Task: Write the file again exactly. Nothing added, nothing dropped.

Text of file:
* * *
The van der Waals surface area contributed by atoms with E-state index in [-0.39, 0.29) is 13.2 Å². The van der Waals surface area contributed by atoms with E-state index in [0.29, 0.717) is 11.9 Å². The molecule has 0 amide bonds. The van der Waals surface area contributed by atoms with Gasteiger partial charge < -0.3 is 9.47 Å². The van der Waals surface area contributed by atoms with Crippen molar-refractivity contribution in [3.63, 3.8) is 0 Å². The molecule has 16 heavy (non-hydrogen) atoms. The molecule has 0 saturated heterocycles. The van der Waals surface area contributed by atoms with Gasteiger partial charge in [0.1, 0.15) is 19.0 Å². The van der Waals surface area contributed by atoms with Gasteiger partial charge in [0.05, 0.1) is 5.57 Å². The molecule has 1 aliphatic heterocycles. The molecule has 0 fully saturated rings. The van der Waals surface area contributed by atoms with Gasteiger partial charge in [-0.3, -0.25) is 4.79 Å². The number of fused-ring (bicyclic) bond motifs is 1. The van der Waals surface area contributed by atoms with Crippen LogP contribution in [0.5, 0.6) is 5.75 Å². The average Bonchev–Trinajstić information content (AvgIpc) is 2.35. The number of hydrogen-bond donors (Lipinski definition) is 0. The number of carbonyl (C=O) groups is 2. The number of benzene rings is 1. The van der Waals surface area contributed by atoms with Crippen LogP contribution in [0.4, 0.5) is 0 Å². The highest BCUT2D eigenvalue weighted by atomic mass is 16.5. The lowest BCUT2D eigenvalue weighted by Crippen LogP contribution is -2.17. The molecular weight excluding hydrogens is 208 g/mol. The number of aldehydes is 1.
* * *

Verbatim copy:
The van der Waals surface area contributed by atoms with E-state index in [-0.39, 0.29) is 13.2 Å². The van der Waals surface area contributed by atoms with E-state index in [0.29, 0.717) is 11.9 Å². The molecule has 0 amide bonds. The van der Waals surface area contributed by atoms with Gasteiger partial charge < -0.3 is 9.47 Å². The van der Waals surface area contributed by atoms with Crippen molar-refractivity contribution in [3.63, 3.8) is 0 Å². The molecule has 16 heavy (non-hydrogen) atoms. The molecule has 0 saturated heterocycles. The van der Waals surface area contributed by atoms with Gasteiger partial charge in [0.1, 0.15) is 19.0 Å². The van der Waals surface area contributed by atoms with Gasteiger partial charge in [0.05, 0.1) is 5.57 Å². The molecule has 1 aliphatic heterocycles. The molecule has 0 fully saturated rings. The van der Waals surface area contributed by atoms with Gasteiger partial charge in [-0.3, -0.25) is 4.79 Å². The number of fused-ring (bicyclic) bond motifs is 1. The van der Waals surface area contributed by atoms with Crippen LogP contribution in [0.5, 0.6) is 5.75 Å². The average Bonchev–Trinajstić information content (AvgIpc) is 2.35. The number of hydrogen-bond donors (Lipinski definition) is 0. The number of carbonyl (C=O) groups is 2. The number of benzene rings is 1. The van der Waals surface area contributed by atoms with Crippen LogP contribution in [0.4, 0.5) is 0 Å². The highest BCUT2D eigenvalue weighted by atomic mass is 16.5. The lowest BCUT2D eigenvalue weighted by Crippen LogP contribution is -2.17. The molecular weight excluding hydrogens is 208 g/mol. The number of aldehydes is 1.